Genesis 9:1-17: What does the Rainbow Signify?


What do you see when you see a rainbow in the sky?


I think however many times you see a rainbow, it is always an impressive sight.  But what does it mean to us?  Does it just remind us that when the sun shines at the same time as it is raining, you get a rainbow – does it make us thing of all those songs or acronyms we learned to remember the colours – Richard of York Gave battle in Vain – or whatever else it was you learned.  Does it remind us of science lessons and prisms and learning about infrared and ultraviolet light and stuff.


Or does it make us think of God?  Do we ever think of Genesis 9 – and of the reason why the rainbow lights us the sky in the way that it does?  Because God gave us the rainbow as a sign.


And if the rainbow makes us think of God – what kind of God do we think of? 


As we’ve been going through Genesis in the evenings, we’ve seen how God created the world, and put men and women on the earth to rule it under him – and we’ve seen how things went wrong, and how man went his own way.


We’ve seen how God send the flood to destroy all the people of the earth – except Noah – and now in Genesis 9 we rejoin the story with Noah and his family back on solid ground, and God talks to Noah and his sons.


But what kind of God is this?  As we hear God speak this evening we can see what kind of God is the God of the rainbow.


We’re in Genesis 9 – it’s on page 10 of the bibles in the chairs – please do turn to it and follow through with me.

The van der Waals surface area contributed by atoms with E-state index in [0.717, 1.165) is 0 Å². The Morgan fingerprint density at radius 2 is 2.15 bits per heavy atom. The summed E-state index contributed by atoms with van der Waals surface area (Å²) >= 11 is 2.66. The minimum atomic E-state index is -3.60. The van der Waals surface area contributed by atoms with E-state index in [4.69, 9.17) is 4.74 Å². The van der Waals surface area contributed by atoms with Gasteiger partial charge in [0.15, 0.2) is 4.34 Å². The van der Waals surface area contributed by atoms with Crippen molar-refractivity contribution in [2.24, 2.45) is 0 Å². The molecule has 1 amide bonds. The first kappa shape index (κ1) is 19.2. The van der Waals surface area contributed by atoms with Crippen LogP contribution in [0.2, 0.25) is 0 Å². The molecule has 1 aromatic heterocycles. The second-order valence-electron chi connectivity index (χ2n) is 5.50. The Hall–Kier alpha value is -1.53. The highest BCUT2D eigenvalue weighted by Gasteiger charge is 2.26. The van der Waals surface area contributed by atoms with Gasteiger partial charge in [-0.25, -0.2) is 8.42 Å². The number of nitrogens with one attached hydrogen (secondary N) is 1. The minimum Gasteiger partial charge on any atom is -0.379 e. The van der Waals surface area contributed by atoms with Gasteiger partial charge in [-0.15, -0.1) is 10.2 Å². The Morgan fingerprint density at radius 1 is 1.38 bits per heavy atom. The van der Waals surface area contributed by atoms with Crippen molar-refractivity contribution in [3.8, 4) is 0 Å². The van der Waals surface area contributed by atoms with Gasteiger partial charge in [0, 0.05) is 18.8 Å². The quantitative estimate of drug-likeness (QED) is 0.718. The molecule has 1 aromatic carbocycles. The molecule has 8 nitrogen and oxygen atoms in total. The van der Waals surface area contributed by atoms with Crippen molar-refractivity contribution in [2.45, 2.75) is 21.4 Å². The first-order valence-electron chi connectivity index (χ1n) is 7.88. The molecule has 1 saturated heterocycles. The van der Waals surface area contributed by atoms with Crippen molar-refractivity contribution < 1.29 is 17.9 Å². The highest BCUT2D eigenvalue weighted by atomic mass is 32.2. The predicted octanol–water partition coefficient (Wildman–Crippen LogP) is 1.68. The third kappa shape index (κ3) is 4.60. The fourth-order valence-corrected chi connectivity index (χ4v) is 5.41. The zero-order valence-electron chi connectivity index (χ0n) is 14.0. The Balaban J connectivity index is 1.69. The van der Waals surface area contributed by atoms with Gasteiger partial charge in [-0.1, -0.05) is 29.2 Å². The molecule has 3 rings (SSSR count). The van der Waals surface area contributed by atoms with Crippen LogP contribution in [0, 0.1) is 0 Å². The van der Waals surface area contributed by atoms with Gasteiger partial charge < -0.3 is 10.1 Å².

The first thing we see about God, is that God acts.  The God of the rainbow is an active God – we see this especially in verses 1 to 7.


First we see that God acts to promote life


Look at verses 1 and 7 of Genesis 9:


Genesis 9:1 Then God blessed Noah and his sons, saying to them, "Be fruitful and increase in number and fill the earth.


And verse 7:


Genesis 9:7 As for you, be fruitful and increase in number; multiply on the earth and increase upon it."


After the flood, after God has acted to wipe all the animals and people of the face of the earth except Noah and his sons, God acts again to recreate life.


Look at what God said to Adam in Genesis 1 – verse 28:


Genesis 1:28 God blessed them and said to them, "Be fruitful and increase in number; fill the earth and subdue it. Rule over the fish of the sea and the birds of the air and over every living creature that moves on the ground."


See the similarities between Genesis 9 and Genesis 1?  God is starting again with Noah and his family.  And God wants Noah and his family to fill the earth – and God blesses Noah and his sons.  And if we were to read on into chapter 10 of Genesis, we would see that Noah and his sons do a pretty good job of being fruitful, and multiplying, and filling the earth.


God acts to promote life – and God also gives blesses life.  We worship a life giving, blessing God.  We worship a God who created the universe – but who also sustains it, and gives life – and promotes life.  A God who nurtures and protects – just as he has protected Noah.


This is important as we think of God, and as we seek to understand more and more of the God we read about in scripture.  Because sometimes people have misunderstood God – and made a god after their own imaginings.  For example, many times Christians have seen the God of the Old Testament and the God of the New Testaments as being different – that somehow in the Old Testament we meet a vengeful, dark, almost cruel God – whereas in the New Testament we meet a God of love.